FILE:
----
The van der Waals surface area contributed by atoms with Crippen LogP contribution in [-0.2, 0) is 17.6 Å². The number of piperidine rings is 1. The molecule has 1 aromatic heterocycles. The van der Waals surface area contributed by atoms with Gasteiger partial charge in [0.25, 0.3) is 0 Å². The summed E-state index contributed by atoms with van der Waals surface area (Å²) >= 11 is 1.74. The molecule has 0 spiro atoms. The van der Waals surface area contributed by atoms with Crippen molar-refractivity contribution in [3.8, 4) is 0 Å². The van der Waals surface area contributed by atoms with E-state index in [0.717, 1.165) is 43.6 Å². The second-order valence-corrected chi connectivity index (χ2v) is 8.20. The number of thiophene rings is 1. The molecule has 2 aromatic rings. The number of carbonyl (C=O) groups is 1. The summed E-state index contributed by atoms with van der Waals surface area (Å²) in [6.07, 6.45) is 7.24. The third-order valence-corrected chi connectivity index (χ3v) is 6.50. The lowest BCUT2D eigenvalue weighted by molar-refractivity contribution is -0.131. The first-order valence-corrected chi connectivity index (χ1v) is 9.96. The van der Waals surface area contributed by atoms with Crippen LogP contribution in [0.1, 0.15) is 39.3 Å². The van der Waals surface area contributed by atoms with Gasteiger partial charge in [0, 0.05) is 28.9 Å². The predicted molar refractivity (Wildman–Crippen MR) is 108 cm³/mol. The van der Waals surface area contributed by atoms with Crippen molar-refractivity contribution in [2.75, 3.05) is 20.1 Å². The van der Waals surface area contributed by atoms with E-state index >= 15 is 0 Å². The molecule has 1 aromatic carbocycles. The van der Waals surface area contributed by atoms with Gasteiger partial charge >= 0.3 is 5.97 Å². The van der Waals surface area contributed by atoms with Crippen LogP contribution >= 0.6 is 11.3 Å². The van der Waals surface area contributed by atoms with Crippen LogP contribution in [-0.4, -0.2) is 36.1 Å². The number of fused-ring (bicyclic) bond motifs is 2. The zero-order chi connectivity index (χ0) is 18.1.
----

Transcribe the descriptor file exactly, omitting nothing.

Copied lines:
The van der Waals surface area contributed by atoms with Crippen LogP contribution in [-0.2, 0) is 17.6 Å². The number of piperidine rings is 1. The molecule has 1 aromatic heterocycles. The van der Waals surface area contributed by atoms with Gasteiger partial charge in [0.25, 0.3) is 0 Å². The summed E-state index contributed by atoms with van der Waals surface area (Å²) >= 11 is 1.74. The molecule has 0 spiro atoms. The van der Waals surface area contributed by atoms with Crippen molar-refractivity contribution in [3.8, 4) is 0 Å². The van der Waals surface area contributed by atoms with E-state index in [0.717, 1.165) is 43.6 Å². The second-order valence-corrected chi connectivity index (χ2v) is 8.20. The number of thiophene rings is 1. The molecule has 2 aromatic rings. The number of carbonyl (C=O) groups is 1. The summed E-state index contributed by atoms with van der Waals surface area (Å²) in [6.07, 6.45) is 7.24. The third-order valence-corrected chi connectivity index (χ3v) is 6.50. The lowest BCUT2D eigenvalue weighted by molar-refractivity contribution is -0.131. The first-order valence-corrected chi connectivity index (χ1v) is 9.96. The van der Waals surface area contributed by atoms with Crippen LogP contribution in [0.1, 0.15) is 39.3 Å². The van der Waals surface area contributed by atoms with Gasteiger partial charge in [0, 0.05) is 28.9 Å². The predicted molar refractivity (Wildman–Crippen MR) is 108 cm³/mol. The van der Waals surface area contributed by atoms with Crippen molar-refractivity contribution in [2.75, 3.05) is 20.1 Å². The van der Waals surface area contributed by atoms with E-state index >= 15 is 0 Å². The molecule has 1 aromatic carbocycles. The van der Waals surface area contributed by atoms with Gasteiger partial charge >= 0.3 is 5.97 Å². The van der Waals surface area contributed by atoms with Crippen LogP contribution >= 0.6 is 11.3 Å². The van der Waals surface area contributed by atoms with Crippen LogP contribution in [-0.4, -0.2) is 36.1 Å². The number of fused-ring (bicyclic) bond motifs is 2. The zero-order chi connectivity index (χ0) is 18.1.